During the first Soweni pilot we invited a wonderfully diverse group of parents and children to create a village that we all felt we needed: musicians, artists, doctors, journalists, teachers, decorators, academics, linguists, PR professionals, builders & small business owners. We had underpinning values that chimed such as compassion and empowerment and all knew in our bones we needed to do things differently for our children.
As part of the pilot phase we developed ‘Insquiring’ (Inspiring/Inquiring) sessions alongside the children which played to the strengths and talents of the adults and enabled them to catalyse the children’s sparks of curiosity. Football coaching, forest archery, first aid, rock and roll, Italian only speaking pizza cafes, drama, baking, climbing, building, dancing, chemistry, paper making, engineering, architecture were all on the menu. As educators we supported parents in designing and delivering these inspiring sparks. We found that the children were all scoring 5 on the Leuven scale of wellbeing during these sessions. They were engaged, relaxed and happy and in the flow of the explorations invited by parents. The parents themselves found the sessions challenging and daunting initially. They felt the need to have power over the children to maintain control. With educators there in the wings to reassure, remind the children gently of our agreed rules and responsibilities and to spot magic moments, the parents relaxed and started to understand that power alongside the children was immensely rewarding. Every “insquiring” afternoon they went for a metaphorical drive with the children, providing the car and keys of their passions and skills and then sitting back and enjoying the ride. It was magical to witness that shift from needing power over and driving them to enjoying power alongside and watching. The unboxing of work and school life was powerful in itself too with the regular sharing of stories and skills across industry sectors & generations.
Mentoring, flowing both ways from adult to child and child to adult, is how we designed the inquiring sessions, and it offers a great opportunity to have power alongside children and young people. Particularly we found when parents were in a mentoring relationship with children other than their own they mined together the gold within them. Our Soweni village pilot comprised twelve families and we curated workshops where this mentoring could occur in a safe environment. Children shared their thoughts and ideas for projects (such as learning Parsel tongue from Harry Potter) and the parents nudged and encouraged them with suggestions: “Shall we organise a trip to the zoo and we can experiment chatting to the snakes there?”. The impact was then two fold when we heard the mentor parents discussing how brilliant the children were and what they had learned from them with their actual parents!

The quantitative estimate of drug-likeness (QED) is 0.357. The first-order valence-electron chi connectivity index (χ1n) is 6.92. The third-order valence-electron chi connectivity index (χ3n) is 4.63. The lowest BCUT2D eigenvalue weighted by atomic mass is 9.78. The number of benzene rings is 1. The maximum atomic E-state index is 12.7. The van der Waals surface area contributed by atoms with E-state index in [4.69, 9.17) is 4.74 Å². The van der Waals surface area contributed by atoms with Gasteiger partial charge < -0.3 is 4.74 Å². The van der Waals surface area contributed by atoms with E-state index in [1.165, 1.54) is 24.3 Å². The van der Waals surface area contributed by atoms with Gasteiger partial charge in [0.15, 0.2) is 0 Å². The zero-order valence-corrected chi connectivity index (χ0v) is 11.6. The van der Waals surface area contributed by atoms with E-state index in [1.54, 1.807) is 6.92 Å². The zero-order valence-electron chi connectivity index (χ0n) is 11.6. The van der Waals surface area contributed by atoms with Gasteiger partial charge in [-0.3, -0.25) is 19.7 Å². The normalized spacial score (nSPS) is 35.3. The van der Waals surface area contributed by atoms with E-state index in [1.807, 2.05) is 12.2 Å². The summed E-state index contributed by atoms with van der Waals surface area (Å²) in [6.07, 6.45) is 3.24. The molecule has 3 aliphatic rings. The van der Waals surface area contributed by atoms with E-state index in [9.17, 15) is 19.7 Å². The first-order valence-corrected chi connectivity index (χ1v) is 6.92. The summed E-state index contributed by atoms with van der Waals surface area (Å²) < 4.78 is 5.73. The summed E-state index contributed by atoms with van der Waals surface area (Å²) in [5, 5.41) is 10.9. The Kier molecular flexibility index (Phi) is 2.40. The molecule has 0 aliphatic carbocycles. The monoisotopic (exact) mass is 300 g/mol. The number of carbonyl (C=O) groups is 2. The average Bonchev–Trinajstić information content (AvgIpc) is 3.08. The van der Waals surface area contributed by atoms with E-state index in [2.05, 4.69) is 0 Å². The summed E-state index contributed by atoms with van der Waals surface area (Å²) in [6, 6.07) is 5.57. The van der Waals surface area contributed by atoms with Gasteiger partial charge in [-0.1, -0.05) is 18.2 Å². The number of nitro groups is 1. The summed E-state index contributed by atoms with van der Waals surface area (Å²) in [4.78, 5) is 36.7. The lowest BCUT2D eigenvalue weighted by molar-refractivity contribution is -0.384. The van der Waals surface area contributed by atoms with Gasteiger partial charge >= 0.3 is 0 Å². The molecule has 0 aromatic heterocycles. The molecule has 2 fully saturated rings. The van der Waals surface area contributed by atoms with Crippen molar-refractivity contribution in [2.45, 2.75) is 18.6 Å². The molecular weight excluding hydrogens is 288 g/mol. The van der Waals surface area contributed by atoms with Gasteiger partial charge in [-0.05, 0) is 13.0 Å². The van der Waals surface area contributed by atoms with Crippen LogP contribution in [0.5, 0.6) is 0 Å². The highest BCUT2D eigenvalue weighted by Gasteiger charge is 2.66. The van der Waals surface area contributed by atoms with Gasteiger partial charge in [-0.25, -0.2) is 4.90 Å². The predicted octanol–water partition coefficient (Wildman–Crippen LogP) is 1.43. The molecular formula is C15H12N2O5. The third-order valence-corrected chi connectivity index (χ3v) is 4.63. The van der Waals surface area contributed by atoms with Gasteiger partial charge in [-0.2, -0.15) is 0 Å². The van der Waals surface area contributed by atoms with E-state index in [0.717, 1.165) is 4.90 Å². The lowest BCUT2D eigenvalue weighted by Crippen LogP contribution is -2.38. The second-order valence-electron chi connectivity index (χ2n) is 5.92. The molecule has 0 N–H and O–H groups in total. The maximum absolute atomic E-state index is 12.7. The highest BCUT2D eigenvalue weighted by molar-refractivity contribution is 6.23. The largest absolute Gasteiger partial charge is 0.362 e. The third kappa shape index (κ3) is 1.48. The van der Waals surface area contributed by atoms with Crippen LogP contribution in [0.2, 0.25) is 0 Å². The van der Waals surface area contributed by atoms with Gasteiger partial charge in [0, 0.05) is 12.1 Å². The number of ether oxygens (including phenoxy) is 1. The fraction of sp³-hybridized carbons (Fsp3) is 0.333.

Power Alongside threads that have worked well for us :
Children are powerful. Their power glows within them from birth and as the adults in their lives we can heat it inside and alongside them, without resorting to power over language and behaviour.
Growing up feeling and understanding how power operates in the world, naming it, seeing the structures and behaviours that warmly support or cool it is vital for children’s developing narratives of themselves. Blowing up the ordinary and making invisible power visible for ourselves and our children is one of the most powerful continued conversations we can have.
Power to the lions in us all!
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I’m Kath, a childhood freedom fighter. I’m still creeping through the gaps in the hedge to find the forbidden sprawling acres and climbing the oldest, knottiest trees for the view, the bugs and the ancient roots. I’ve been reimagining education and schooling for 19 years. Seeking to change things from the inside and then from the outside -I was an upper primary teacher in inner London and then taught the IB PYP in the Caribbean. My four young boys have been with me for pretty much every meeting while we set up Soweni in 2017, meaning thrive in Cornish, which is a social enterprise rethinking education for a sustainable world on the north cliffs of Cornwall.I’m a bit of a ruckus-maker and love connecting to many others-virtual and in reality so we can talk and walk the change we need for our children and many more generations to come.